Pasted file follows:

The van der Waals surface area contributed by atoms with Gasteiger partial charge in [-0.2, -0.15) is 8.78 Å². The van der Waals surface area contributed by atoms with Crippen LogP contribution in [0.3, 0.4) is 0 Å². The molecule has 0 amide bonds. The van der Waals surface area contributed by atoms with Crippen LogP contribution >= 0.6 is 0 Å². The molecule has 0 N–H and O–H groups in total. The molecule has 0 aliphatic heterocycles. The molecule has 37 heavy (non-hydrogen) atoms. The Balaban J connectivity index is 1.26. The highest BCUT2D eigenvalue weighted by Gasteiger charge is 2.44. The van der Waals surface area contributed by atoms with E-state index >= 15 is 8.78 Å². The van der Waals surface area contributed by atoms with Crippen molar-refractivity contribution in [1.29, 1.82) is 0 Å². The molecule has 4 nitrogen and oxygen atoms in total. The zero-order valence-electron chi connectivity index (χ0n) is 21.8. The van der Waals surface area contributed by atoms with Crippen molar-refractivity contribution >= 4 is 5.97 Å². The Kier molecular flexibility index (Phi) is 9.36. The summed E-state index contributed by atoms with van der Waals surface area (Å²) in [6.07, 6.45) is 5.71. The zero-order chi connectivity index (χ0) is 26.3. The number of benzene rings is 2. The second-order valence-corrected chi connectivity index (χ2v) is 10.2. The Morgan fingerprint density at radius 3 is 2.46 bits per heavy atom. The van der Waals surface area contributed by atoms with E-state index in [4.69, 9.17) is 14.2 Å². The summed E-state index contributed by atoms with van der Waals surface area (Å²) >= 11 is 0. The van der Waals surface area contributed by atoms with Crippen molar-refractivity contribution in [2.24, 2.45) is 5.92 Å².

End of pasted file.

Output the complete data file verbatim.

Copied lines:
The van der Waals surface area contributed by atoms with Gasteiger partial charge in [-0.2, -0.15) is 8.78 Å². The van der Waals surface area contributed by atoms with Crippen LogP contribution in [0.3, 0.4) is 0 Å². The molecule has 0 amide bonds. The van der Waals surface area contributed by atoms with Crippen LogP contribution >= 0.6 is 0 Å². The molecule has 0 N–H and O–H groups in total. The molecule has 0 aliphatic heterocycles. The molecule has 37 heavy (non-hydrogen) atoms. The Balaban J connectivity index is 1.26. The highest BCUT2D eigenvalue weighted by Gasteiger charge is 2.44. The van der Waals surface area contributed by atoms with E-state index >= 15 is 8.78 Å². The van der Waals surface area contributed by atoms with Crippen molar-refractivity contribution in [1.29, 1.82) is 0 Å². The molecule has 4 nitrogen and oxygen atoms in total. The zero-order valence-electron chi connectivity index (χ0n) is 21.8. The van der Waals surface area contributed by atoms with Crippen molar-refractivity contribution >= 4 is 5.97 Å². The Kier molecular flexibility index (Phi) is 9.36. The summed E-state index contributed by atoms with van der Waals surface area (Å²) in [6.07, 6.45) is 5.71. The zero-order chi connectivity index (χ0) is 26.3. The number of benzene rings is 2. The second-order valence-corrected chi connectivity index (χ2v) is 10.2. The Morgan fingerprint density at radius 3 is 2.46 bits per heavy atom. The van der Waals surface area contributed by atoms with E-state index in [4.69, 9.17) is 14.2 Å². The summed E-state index contributed by atoms with van der Waals surface area (Å²) >= 11 is 0. The van der Waals surface area contributed by atoms with Crippen molar-refractivity contribution in [2.24, 2.45) is 5.92 Å².